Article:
Esperanto Music History

In-depth histories of Esperanto music groups and albums by Thomas Preece.

Tutmonda Muziko

Unusually for an Esperanto group, the Tutmonda Muziko project was not launched by Esperanto speakers or even by musicians, but by an independent producer who assembled a team to bring his idea to life. Gunter Koch, a police officer from Stuttgart, discovered Esperanto in the 1980s and wanted to find an opportunity to promote the language more widely.

Album cover: RC's Troya Project

Conrad’s debut album: RC’s Troya Project (1989)

In 1991, at a police computer training course in Freiburg, Koch met Rainer Conrad, an officer from another city who happened to be a professional musician by night and had released his first solo album, RC’s Troya Project, two years previously. Koch outlined his idea for an album in Esperanto to Conrad, who immediately liked the idea. The melody for the title track, Esperanto, was composed that same evening, and Conrad continued to work on the album at home. As neither Koch nor Conrad spoke Esperanto, the lyrics were initially written in English, and three Esperanto speakers (Eckard Bick, Adolf Burkhardt and Frank Stocker) were enlisted to translate them. Conrad performed all of the instrumental parts and some of the vocals, and singers Enzo Picone (from Italy) and Karin Rossow were brought in to provide additional voices.

Album cover: Esperanto. Tutmonda Muziko. Muziko de Rainer CONRAD.

The completed album, entitled Esperanto, consists of twelve tracks: eleven songs, all in Esperanto, and one instrumental. The style of the music was likened by reviewers to that of Abba, with influences from Santana and Sting in the guitar parts. Roughly half of the songs deal with the typical pop theme of romance; the others cover various topics including protest songs against war and nuclear energy, the process of creating and releasing music, and a rather idealised view of the Esperanto community - this last song, the title track, became the most well-known track from the album in Esperanto circles, and was even suggested in a review by Flo Martorell as a potential modern replacement for La Espero at the Universala Kongreso, albeit with a parenthetical comment of “ni ne blasfemu!”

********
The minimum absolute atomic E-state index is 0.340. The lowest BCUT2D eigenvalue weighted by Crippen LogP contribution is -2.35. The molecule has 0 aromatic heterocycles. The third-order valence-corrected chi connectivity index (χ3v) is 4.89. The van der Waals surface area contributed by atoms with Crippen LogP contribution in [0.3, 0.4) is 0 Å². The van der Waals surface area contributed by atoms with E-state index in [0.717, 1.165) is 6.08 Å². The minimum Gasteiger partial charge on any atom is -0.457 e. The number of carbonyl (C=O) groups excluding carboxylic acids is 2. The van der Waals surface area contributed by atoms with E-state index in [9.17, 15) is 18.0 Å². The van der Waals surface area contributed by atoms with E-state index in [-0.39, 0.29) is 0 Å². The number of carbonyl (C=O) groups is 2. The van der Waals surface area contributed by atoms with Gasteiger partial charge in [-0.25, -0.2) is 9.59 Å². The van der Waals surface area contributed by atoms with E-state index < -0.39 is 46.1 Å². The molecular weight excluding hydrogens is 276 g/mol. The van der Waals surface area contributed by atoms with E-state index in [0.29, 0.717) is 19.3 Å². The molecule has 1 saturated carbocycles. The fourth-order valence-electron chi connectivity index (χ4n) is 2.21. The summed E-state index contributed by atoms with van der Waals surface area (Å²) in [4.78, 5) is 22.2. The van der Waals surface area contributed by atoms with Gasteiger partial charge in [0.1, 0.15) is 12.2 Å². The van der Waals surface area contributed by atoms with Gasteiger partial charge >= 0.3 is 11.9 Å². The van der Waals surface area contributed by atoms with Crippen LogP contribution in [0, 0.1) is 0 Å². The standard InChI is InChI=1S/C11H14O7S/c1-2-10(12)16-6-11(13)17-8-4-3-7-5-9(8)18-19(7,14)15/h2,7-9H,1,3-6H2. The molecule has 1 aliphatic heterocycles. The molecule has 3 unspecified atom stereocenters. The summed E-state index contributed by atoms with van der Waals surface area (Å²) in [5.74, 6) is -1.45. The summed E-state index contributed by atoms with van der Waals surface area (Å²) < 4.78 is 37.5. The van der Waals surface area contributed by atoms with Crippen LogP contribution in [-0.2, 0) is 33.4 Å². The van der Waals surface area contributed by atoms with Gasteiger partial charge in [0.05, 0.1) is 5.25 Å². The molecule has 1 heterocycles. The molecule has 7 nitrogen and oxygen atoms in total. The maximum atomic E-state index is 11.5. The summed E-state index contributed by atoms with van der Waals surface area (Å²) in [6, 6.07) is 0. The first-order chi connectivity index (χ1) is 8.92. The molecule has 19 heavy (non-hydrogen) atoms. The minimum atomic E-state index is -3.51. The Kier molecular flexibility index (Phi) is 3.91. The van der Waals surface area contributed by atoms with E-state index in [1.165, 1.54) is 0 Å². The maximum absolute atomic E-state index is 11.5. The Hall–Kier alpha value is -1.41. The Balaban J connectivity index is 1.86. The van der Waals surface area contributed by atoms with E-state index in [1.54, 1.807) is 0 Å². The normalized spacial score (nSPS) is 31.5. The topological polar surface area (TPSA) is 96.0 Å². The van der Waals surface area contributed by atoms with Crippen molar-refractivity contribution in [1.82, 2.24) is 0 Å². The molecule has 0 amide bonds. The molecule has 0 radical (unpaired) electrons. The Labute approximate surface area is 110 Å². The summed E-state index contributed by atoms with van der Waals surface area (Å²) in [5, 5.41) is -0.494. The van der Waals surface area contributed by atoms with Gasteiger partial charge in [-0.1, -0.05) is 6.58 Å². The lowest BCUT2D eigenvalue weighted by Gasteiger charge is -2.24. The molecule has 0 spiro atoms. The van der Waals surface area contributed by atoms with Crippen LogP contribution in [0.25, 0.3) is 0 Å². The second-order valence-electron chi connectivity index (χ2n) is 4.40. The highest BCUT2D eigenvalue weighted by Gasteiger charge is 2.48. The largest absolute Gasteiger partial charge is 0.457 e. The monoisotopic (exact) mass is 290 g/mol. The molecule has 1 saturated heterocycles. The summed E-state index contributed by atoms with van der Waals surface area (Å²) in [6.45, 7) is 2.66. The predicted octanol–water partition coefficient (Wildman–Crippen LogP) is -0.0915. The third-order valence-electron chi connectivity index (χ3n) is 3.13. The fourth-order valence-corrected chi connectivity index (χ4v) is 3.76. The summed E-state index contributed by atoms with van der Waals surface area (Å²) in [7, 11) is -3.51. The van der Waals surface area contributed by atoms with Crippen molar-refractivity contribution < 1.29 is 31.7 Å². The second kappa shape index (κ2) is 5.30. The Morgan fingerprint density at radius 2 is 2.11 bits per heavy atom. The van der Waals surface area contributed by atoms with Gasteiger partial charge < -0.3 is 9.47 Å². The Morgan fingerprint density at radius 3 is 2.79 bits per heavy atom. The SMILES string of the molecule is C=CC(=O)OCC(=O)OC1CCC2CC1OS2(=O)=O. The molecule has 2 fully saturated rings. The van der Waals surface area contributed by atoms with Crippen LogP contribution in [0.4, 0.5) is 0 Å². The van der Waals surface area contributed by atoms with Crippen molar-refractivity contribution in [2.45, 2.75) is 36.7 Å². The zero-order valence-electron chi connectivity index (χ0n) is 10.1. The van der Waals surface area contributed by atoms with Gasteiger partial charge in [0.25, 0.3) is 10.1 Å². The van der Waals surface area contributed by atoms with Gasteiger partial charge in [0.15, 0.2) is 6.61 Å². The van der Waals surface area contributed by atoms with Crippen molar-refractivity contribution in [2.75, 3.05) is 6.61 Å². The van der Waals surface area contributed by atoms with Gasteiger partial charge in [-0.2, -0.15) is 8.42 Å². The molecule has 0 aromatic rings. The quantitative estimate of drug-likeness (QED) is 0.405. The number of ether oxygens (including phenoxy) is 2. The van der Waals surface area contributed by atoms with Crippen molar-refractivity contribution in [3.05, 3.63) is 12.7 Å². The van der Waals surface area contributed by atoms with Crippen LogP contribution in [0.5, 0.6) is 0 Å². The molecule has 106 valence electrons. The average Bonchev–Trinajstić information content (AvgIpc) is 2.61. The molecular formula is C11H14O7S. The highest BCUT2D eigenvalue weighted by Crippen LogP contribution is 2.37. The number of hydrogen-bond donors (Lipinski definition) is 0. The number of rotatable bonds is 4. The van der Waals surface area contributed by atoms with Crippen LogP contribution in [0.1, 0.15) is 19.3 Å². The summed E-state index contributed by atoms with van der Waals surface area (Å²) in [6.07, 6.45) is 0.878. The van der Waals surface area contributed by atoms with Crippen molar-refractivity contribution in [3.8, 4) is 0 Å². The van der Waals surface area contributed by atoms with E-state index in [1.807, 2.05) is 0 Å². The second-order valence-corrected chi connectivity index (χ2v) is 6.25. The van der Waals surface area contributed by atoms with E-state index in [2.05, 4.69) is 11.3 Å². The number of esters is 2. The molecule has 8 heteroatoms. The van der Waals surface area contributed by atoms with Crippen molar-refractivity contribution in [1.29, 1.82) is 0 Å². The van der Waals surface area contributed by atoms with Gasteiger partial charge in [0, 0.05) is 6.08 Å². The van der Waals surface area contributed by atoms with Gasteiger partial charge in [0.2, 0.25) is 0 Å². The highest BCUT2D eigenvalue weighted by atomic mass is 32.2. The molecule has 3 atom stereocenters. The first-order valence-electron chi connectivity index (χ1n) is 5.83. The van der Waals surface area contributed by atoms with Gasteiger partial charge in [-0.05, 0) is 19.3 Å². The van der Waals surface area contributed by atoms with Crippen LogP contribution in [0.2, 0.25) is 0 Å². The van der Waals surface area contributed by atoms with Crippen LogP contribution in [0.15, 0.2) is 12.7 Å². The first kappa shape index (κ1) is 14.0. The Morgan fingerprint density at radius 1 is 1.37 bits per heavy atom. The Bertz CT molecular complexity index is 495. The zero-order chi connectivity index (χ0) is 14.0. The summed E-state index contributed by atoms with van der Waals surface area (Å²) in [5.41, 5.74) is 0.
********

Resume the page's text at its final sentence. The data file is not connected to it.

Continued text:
At least two of the songs were originally written and recorded in English for RC’s Troya Project, but not released on that album. It’s Your Night (which would become Via Nokto in Esperanto) and The Story of Love (La Rakonto de la Amo) were released in 2020 as part of an album entitled Lost Tapes, consisting of previously-unreleased recordings and demos from Conrad’s early projects in the 1980s. Unreleased English demo recordings were also made of at least some of the other songs.

Gunter Koch and Rainer Conrad (standing) and Bernd Hasebrink (sitting) at a studio mixing desk

Left to right: Gunter Koch, Rainer Conrad, Bernd Hasebrink (studio engineer), as pictured in Rok-Gazet' issue 003

Koch and Conrad’s stated aim for the project was to create “professional-level pop music in Esperanto” - something which the reviews generally suggested they succeeded at. According to the sales statistics published by the UEA Libroservo in 2000, it was the sixth best-selling album up until that point - although this only represented total sales of 151 units in the best part of a decade. The total print run for the album consisted of 1000 CDs (of which 400 were sent as sample copies to German and international radio stations by way of promotion) and 3000 cassettes - something which Koch would later come to regret, as after three years he had almost completely sold out of CDs but still had over two thousand cassettes left in his basement!